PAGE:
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Low dietary protein content alleviates motor symptoms in mice with mutant dynactin/dynein-mediated neurodegeneration.

Wiesner, Diana; Sinniger, Jérome; Henriques, Alexandre; Dieterlé, Stéphane; Müller, Hans-Peter; Rasche, Volker; Ferger, Boris; Dirrig-Grosch, Sylvie; Soylu, Rana LU and Petersén, Åsa LU , et al. (2015) In Human Molecular Genetics 24(8). p.2228-2240
Abstract
Mutations in components of the molecular motor dynein/dynactin lead to neurodegenerative diseases of the motor system or atypical parkinsonism. These mutations are associated with prominent accumulation of vesicles involved in autophagy and lysosomal pathways, and with protein inclusions. Whether alleviating these defects would affect motor symptoms remain unknown. Here, we show that a mouse model expressing low levels of disease linked-G59S mutant dynactin p150(Glued) develops motor dysfunction >8 months before loss of motor neurons or dopaminergic degeneration is observed. Abnormal accumulation of autophagosomes and protein inclusions were efficiently corrected by lowering dietary protein content, and this was associated with... (More)
Mutations in components of the molecular motor dynein/dynactin lead to neurodegenerative diseases of the motor system or atypical parkinsonism. These mutations are associated with prominent accumulation of vesicles involved in autophagy and lysosomal pathways, and with protein inclusions. Whether alleviating these defects would affect motor symptoms remain unknown. Here, we show that a mouse model expressing low levels of disease linked-G59S mutant dynactin p150(Glued) develops motor dysfunction >8 months before loss of motor neurons or dopaminergic degeneration is observed. Abnormal accumulation of autophagosomes and protein inclusions were efficiently corrected by lowering dietary protein content, and this was associated with transcriptional upregulations of key players in autophagy. Most importantly this dietary modification partially rescued overall neurological symptoms in these mice after onset. Similar observations were made in another mouse strain carrying a point mutation in the dynein heavy chain gene. Collectively, our data suggest that stimulating the autophagy/lysosomal system through appropriate nutritional intervention has significant beneficial effects on motor symptoms of dynein/dynactin diseases even after symptom onset. (Less)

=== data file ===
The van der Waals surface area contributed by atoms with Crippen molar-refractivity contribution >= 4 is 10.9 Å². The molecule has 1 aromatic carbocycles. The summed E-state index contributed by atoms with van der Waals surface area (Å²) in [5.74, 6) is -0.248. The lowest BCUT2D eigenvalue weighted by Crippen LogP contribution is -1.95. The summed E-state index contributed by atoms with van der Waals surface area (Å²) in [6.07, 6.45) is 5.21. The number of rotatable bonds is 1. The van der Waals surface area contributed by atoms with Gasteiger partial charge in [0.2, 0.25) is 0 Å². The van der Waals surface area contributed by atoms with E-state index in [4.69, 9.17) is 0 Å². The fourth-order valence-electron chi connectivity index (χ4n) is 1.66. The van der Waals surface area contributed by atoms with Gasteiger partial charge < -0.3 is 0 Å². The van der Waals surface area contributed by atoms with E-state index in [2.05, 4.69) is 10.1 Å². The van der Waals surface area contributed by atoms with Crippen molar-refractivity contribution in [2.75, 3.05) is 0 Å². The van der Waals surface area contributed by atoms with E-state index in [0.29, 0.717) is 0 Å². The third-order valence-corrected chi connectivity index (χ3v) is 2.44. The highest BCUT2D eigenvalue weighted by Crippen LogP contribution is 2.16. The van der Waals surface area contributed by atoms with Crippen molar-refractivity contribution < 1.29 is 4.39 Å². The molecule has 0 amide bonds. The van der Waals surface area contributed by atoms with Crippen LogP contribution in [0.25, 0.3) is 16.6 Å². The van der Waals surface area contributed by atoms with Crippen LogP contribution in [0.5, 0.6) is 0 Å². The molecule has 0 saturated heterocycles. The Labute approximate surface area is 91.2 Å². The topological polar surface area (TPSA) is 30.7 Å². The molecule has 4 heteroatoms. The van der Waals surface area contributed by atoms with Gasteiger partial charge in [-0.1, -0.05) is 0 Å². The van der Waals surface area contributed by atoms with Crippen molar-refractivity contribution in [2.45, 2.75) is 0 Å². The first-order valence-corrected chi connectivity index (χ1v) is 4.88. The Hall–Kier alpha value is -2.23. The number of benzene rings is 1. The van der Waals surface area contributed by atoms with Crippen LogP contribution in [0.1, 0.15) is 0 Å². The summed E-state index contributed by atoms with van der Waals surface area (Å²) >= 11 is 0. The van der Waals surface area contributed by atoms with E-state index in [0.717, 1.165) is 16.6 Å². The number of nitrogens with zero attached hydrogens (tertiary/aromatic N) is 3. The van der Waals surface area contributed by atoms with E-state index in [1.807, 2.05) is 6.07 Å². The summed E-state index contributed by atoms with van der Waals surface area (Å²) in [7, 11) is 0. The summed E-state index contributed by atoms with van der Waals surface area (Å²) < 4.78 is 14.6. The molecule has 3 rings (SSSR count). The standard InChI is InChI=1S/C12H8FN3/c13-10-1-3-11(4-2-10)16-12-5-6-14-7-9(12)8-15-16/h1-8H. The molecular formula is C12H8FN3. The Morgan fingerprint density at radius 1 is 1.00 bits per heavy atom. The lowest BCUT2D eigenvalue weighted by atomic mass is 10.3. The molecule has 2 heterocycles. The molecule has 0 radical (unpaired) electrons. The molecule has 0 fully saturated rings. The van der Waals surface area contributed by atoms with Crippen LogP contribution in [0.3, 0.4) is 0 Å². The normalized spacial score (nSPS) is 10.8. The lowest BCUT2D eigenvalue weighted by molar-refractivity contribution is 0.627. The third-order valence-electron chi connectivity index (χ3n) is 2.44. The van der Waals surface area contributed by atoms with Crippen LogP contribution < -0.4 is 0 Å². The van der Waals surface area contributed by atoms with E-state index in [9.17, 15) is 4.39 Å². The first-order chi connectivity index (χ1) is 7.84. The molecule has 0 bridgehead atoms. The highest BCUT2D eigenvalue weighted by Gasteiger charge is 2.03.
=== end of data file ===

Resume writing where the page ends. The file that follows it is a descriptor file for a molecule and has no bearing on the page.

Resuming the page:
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Human Molecular Genetics
volume
24
issue
8
pages
2228 - 2240
publisher
Oxford University Press
external identifiers
  • pmid:25552654
  • wos:000353066200010
  • scopus:84926435663
ISSN
0964-6906
DOI
10.1093/hmg/ddu741
language
English
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yes
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a59ed6f6-2b75-4f6f-b19f-66e597fa9f6a (old id 5041596)
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http://www.ncbi.nlm.nih.gov/pubmed/25552654?dopt=Abstract
date added to LUP
2015-02-05 16:01:36
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2017-09-10 03:15:31
@article{a59ed6f6-2b75-4f6f-b19f-66e597fa9f6a,
  abstract     = {Mutations in components of the molecular motor dynein/dynactin lead to neurodegenerative diseases of the motor system or atypical parkinsonism. These mutations are associated with prominent accumulation of vesicles involved in autophagy and lysosomal pathways, and with protein inclusions. Whether alleviating these defects would affect motor symptoms remain unknown. Here, we show that a mouse model expressing low levels of disease linked-G59S mutant dynactin p150(Glued) develops motor dysfunction >8 months before loss of motor neurons or dopaminergic degeneration is observed. Abnormal accumulation of autophagosomes and protein inclusions were efficiently corrected by lowering dietary protein content, and this was associated with transcriptional upregulations of key players in autophagy. Most importantly this dietary modification partially rescued overall neurological symptoms in these mice after onset. Similar observations were made in another mouse strain carrying a point mutation in the dynein heavy chain gene. Collectively, our data suggest that stimulating the autophagy/lysosomal system through appropriate nutritional intervention has significant beneficial effects on motor symptoms of dynein/dynactin diseases even after symptom onset.},
  author       = {Wiesner, Diana and Sinniger, Jérome and Henriques, Alexandre and Dieterlé, Stéphane and Müller, Hans-Peter and Rasche, Volker and Ferger, Boris and Dirrig-Grosch, Sylvie and Soylu, Rana and Petersén, Åsa and Walther, Paul and Linkus, Birgit and Kassubek, Jan and Wong, Philip C and Ludolph, Albert C and Dupuis, Luc},
  issn         = {0964-6906},
  language     = {eng},
  number       = {8},
  pages        = {2228--2240},
  publisher    = {Oxford University Press},
  series       = {Human Molecular Genetics},
  title        = {Low dietary protein content alleviates motor symptoms in mice with mutant dynactin/dynein-mediated neurodegeneration.},
  url          = {http://dx.doi.org/10.1093/hmg/ddu741},
  volume       = {24},
  year         = {2015},
}